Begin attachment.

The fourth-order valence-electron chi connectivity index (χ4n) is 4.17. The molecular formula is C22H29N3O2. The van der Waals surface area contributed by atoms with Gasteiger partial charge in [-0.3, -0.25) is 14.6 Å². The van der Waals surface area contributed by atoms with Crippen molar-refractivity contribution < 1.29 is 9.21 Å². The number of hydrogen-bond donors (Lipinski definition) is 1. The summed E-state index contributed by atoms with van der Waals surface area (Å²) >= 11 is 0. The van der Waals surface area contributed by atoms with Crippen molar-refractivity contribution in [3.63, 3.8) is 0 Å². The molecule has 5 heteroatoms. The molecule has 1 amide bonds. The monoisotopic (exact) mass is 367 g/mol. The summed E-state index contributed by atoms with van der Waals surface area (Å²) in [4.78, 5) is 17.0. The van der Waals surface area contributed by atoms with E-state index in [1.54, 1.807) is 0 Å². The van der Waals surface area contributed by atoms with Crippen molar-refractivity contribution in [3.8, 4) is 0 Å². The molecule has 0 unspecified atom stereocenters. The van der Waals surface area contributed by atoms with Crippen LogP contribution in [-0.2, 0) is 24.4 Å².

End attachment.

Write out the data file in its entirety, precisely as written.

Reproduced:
The fourth-order valence-electron chi connectivity index (χ4n) is 4.17. The molecular formula is C22H29N3O2. The van der Waals surface area contributed by atoms with Gasteiger partial charge in [-0.3, -0.25) is 14.6 Å². The van der Waals surface area contributed by atoms with Crippen molar-refractivity contribution < 1.29 is 9.21 Å². The number of hydrogen-bond donors (Lipinski definition) is 1. The summed E-state index contributed by atoms with van der Waals surface area (Å²) >= 11 is 0. The van der Waals surface area contributed by atoms with Crippen molar-refractivity contribution in [3.63, 3.8) is 0 Å². The molecule has 5 heteroatoms. The molecule has 1 amide bonds. The monoisotopic (exact) mass is 367 g/mol. The summed E-state index contributed by atoms with van der Waals surface area (Å²) in [4.78, 5) is 17.0. The van der Waals surface area contributed by atoms with E-state index in [1.54, 1.807) is 0 Å². The van der Waals surface area contributed by atoms with Crippen molar-refractivity contribution in [3.8, 4) is 0 Å². The molecule has 0 unspecified atom stereocenters. The van der Waals surface area contributed by atoms with Crippen LogP contribution in [-0.2, 0) is 24.4 Å².